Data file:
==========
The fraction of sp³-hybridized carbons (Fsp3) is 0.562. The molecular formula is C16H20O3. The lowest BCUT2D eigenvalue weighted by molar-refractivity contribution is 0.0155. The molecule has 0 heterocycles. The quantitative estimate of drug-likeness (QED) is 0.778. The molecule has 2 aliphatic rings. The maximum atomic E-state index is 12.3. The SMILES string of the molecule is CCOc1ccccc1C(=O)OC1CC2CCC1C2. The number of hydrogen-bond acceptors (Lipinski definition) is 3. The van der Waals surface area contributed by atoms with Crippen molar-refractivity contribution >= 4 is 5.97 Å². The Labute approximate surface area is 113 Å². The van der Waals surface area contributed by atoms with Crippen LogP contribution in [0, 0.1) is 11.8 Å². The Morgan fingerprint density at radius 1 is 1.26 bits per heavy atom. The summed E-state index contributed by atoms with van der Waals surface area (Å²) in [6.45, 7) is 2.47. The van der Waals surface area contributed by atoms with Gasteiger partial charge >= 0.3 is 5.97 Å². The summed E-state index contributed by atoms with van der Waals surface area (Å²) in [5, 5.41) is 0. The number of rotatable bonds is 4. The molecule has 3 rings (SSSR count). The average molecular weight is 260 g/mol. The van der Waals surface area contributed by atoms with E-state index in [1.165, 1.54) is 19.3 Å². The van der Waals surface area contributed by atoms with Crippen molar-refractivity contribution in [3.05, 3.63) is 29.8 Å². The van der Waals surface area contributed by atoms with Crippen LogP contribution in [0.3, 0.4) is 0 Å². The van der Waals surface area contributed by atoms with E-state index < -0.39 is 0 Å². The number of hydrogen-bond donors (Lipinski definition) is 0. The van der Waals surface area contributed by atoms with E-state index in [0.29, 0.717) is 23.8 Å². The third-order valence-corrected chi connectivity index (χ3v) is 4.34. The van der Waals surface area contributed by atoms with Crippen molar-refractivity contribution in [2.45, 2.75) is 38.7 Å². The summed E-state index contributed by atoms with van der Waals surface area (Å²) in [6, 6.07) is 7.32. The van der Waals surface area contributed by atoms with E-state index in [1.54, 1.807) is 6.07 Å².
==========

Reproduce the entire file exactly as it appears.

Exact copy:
The fraction of sp³-hybridized carbons (Fsp3) is 0.562. The molecular formula is C16H20O3. The lowest BCUT2D eigenvalue weighted by molar-refractivity contribution is 0.0155. The molecule has 0 heterocycles. The quantitative estimate of drug-likeness (QED) is 0.778. The molecule has 2 aliphatic rings. The maximum atomic E-state index is 12.3. The SMILES string of the molecule is CCOc1ccccc1C(=O)OC1CC2CCC1C2. The number of hydrogen-bond acceptors (Lipinski definition) is 3. The van der Waals surface area contributed by atoms with Crippen molar-refractivity contribution >= 4 is 5.97 Å². The Labute approximate surface area is 113 Å². The van der Waals surface area contributed by atoms with Crippen LogP contribution in [0, 0.1) is 11.8 Å². The Morgan fingerprint density at radius 1 is 1.26 bits per heavy atom. The summed E-state index contributed by atoms with van der Waals surface area (Å²) in [6.45, 7) is 2.47. The van der Waals surface area contributed by atoms with Gasteiger partial charge >= 0.3 is 5.97 Å². The summed E-state index contributed by atoms with van der Waals surface area (Å²) in [5, 5.41) is 0. The number of rotatable bonds is 4. The molecule has 3 rings (SSSR count). The average molecular weight is 260 g/mol. The van der Waals surface area contributed by atoms with E-state index in [1.165, 1.54) is 19.3 Å². The van der Waals surface area contributed by atoms with Crippen molar-refractivity contribution in [3.05, 3.63) is 29.8 Å². The van der Waals surface area contributed by atoms with Crippen LogP contribution in [0.3, 0.4) is 0 Å². The van der Waals surface area contributed by atoms with E-state index < -0.39 is 0 Å². The number of hydrogen-bond donors (Lipinski definition) is 0. The van der Waals surface area contributed by atoms with E-state index in [0.29, 0.717) is 23.8 Å². The third-order valence-corrected chi connectivity index (χ3v) is 4.34. The van der Waals surface area contributed by atoms with Crippen molar-refractivity contribution in [2.45, 2.75) is 38.7 Å². The summed E-state index contributed by atoms with van der Waals surface area (Å²) in [6, 6.07) is 7.32. The van der Waals surface area contributed by atoms with E-state index in [1.54, 1.807) is 6.07 Å².